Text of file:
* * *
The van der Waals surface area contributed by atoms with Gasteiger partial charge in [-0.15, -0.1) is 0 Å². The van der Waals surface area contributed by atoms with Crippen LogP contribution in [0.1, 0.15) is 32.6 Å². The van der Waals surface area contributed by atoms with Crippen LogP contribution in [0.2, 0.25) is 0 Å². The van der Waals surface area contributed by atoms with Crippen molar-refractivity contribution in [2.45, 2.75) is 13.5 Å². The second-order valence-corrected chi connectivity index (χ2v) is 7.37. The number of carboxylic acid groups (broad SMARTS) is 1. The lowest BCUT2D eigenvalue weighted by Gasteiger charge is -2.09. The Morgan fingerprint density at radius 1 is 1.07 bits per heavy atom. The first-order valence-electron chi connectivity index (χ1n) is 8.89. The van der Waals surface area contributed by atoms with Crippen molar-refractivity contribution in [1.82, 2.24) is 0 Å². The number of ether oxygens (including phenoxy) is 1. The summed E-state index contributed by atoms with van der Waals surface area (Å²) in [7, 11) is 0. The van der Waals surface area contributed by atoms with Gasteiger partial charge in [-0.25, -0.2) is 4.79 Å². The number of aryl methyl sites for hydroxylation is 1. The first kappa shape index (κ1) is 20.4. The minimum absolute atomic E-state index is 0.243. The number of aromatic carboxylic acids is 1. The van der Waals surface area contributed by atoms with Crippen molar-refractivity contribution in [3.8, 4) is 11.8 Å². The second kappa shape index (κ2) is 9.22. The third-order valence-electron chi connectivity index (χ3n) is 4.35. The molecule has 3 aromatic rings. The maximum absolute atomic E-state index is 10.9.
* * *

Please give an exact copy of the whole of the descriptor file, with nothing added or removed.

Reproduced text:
The van der Waals surface area contributed by atoms with Gasteiger partial charge in [-0.15, -0.1) is 0 Å². The van der Waals surface area contributed by atoms with Crippen LogP contribution in [0.1, 0.15) is 32.6 Å². The van der Waals surface area contributed by atoms with Crippen LogP contribution in [0.2, 0.25) is 0 Å². The van der Waals surface area contributed by atoms with Crippen molar-refractivity contribution in [2.45, 2.75) is 13.5 Å². The second-order valence-corrected chi connectivity index (χ2v) is 7.37. The number of carboxylic acid groups (broad SMARTS) is 1. The lowest BCUT2D eigenvalue weighted by Gasteiger charge is -2.09. The Morgan fingerprint density at radius 1 is 1.07 bits per heavy atom. The first-order valence-electron chi connectivity index (χ1n) is 8.89. The van der Waals surface area contributed by atoms with Crippen molar-refractivity contribution in [1.82, 2.24) is 0 Å². The number of ether oxygens (including phenoxy) is 1. The summed E-state index contributed by atoms with van der Waals surface area (Å²) in [7, 11) is 0. The van der Waals surface area contributed by atoms with Gasteiger partial charge in [-0.25, -0.2) is 4.79 Å². The number of aryl methyl sites for hydroxylation is 1. The first kappa shape index (κ1) is 20.4. The minimum absolute atomic E-state index is 0.243. The number of aromatic carboxylic acids is 1. The van der Waals surface area contributed by atoms with Crippen molar-refractivity contribution in [3.8, 4) is 11.8 Å². The second kappa shape index (κ2) is 9.22. The third-order valence-electron chi connectivity index (χ3n) is 4.35. The molecule has 3 aromatic rings. The maximum absolute atomic E-state index is 10.9.